Murder stones

The words ‘murder stones” might  suggest many different things – stones used to commit murder, stones used to kill a murderer, somethings to be used in ritual magic, dangerous stones… actually, they are grave stones or memorial stones which commemorate people who have been murdered, and you can find them particularly in Wales.

I know some people don’t like churchyards or graveyards but I find them interesting and fascinating places – even graves commemorating people I have no connection with. The gravestone can often  tell a story, or can sometimes tell just part of a story:

I came across a grave, marking the resting place of Mary Dimmer, beloved wife of George who had sadly died young, at the age of thirty-three. On the back of the memorial stone was the inscription to Emily Dimmer, beloved wife of George who had died in 1887, aged twenty-one… What a great misfortune for George, to lose two wives at such a young age… but why on Emily’s grave was the inscription ‘Yes! Yes!’?

Gravestones can also lead you to find out about people… wandering in the graveyard of our hilltop church of St Nicholas, I came across a memorial to Frank Froest, .the police officer who was involved in the arrest of Dr Crippen, the man who murdered his wife for love of a young woman.

Now he was involved in murder – the solving of it rather than committing it. But murder stones… I came across an interesting article on the BBC which led me to a site which gave me more information. The purpose of this type of memorial was not just to commemorate the sad end t someone’s life, but to call to retribution the person who committed the crime; ‘Stones bearing tragic accounts of family – murders and other catastrophic events are by no means uncommon but “murder stones”, with an appeal to conscience, have a completely different purpose.’  It was hoped that if uncaught, the murderer might read the words and be wrought with conscience and confess. A secondary aim was to be a warning to others of violent inclination.’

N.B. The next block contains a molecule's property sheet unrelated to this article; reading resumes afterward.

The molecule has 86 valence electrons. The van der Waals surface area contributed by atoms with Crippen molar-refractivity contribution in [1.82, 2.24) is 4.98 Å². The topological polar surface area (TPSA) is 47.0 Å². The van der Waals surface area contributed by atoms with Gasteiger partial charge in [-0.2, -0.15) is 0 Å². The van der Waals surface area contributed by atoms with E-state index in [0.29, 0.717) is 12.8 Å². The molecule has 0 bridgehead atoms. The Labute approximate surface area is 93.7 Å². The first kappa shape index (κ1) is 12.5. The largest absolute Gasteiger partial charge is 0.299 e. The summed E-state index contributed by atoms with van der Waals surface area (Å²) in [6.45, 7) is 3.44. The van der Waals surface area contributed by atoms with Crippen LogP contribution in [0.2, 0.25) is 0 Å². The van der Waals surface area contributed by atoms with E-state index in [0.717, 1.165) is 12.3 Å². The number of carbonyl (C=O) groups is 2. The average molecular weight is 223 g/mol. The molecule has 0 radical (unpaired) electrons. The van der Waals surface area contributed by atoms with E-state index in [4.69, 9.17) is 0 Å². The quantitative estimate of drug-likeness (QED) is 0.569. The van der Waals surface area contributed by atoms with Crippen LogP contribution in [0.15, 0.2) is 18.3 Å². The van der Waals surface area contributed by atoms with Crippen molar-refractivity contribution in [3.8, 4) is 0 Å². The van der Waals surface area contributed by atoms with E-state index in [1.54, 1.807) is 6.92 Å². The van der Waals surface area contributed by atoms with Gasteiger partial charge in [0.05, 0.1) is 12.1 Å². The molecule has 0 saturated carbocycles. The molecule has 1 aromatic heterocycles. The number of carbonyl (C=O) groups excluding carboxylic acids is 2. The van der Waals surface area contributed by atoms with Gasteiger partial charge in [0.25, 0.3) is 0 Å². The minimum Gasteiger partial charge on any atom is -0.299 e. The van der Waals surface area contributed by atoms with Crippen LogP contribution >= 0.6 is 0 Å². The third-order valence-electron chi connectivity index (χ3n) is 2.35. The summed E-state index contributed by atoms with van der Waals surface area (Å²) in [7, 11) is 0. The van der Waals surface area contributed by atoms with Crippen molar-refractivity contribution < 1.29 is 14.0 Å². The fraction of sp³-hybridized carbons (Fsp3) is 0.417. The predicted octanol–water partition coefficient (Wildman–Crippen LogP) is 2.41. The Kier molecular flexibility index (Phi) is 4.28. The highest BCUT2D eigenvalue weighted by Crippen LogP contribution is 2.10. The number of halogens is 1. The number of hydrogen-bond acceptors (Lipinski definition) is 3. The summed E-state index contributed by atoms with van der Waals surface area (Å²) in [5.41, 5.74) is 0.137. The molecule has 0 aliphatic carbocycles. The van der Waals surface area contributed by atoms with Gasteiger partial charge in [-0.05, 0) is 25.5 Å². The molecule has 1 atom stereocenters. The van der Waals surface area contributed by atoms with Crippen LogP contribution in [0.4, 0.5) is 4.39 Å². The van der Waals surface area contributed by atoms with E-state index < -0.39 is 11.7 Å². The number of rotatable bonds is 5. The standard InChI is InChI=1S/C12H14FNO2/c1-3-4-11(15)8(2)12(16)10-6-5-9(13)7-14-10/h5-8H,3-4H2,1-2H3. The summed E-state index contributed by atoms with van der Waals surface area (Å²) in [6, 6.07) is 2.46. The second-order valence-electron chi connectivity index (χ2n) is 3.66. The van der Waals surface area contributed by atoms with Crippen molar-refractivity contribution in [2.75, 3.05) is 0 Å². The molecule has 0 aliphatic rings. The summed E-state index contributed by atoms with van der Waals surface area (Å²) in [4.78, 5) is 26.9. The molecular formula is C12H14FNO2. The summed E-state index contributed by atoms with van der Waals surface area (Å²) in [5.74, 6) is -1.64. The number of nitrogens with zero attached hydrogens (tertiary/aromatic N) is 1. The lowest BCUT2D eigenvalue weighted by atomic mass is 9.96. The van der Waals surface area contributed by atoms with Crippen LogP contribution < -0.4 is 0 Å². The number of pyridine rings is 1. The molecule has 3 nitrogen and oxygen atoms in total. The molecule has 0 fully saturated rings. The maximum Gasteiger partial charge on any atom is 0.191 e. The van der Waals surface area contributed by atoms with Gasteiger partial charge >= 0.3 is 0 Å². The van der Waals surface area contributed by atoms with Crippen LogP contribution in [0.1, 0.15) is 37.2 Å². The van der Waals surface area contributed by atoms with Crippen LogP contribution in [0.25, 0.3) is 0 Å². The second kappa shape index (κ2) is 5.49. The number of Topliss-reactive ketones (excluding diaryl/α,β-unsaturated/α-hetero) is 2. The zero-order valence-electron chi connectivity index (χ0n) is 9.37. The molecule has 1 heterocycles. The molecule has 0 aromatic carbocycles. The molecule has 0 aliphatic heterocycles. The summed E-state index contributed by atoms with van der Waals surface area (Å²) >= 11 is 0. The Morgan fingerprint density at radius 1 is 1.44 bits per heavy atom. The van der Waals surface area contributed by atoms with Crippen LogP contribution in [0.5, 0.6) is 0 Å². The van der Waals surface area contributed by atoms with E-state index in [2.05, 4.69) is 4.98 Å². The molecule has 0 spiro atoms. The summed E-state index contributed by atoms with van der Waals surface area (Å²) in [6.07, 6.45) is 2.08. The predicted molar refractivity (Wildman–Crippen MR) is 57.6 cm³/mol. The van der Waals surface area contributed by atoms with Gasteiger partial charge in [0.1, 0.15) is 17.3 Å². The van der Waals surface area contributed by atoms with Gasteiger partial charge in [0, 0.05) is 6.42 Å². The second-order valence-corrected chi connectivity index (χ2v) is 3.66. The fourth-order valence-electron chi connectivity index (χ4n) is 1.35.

This is an example:

Margaret Williams church of St Catwg Cadoxton 1823

To record Murder this stone was erected over the body of Margaret Williams aged 26 , a native of Carmarthenshire, living in service in this parish who was found dead with marks of violence on her person In a ditch on the marsh below this churchyard on the morning of Sunday the fourteenth of July 1823

You can find out more here:

and here is the BBC article:

These tragic memorials have given me an idea for the novel I am writing now… it will need some pondering though… murder stones…


  1. Karen at Reprobate Typewriter

    They brought the tradition with them to the United States, as well. I know of two stones like that within about fifty miles of where I live. The more recent of the two is a cenotaph for one of the sailors who was murdered on the Lisbon Maru during World War Two. The other is a frontiers-y story of a man who was horrifically murdered by bandits for his (alleged) savings. That one’s actually in Welsh.

    Liked by 2 people

      1. simonjkyte

        a lot of my relatives are in that graveyeard (and inside, going way back) but in amongst them is the grave of the ‘indian queen’ presumably muslim given the orientation of the grave – but in a CoE churchyard.

        Liked by 1 person

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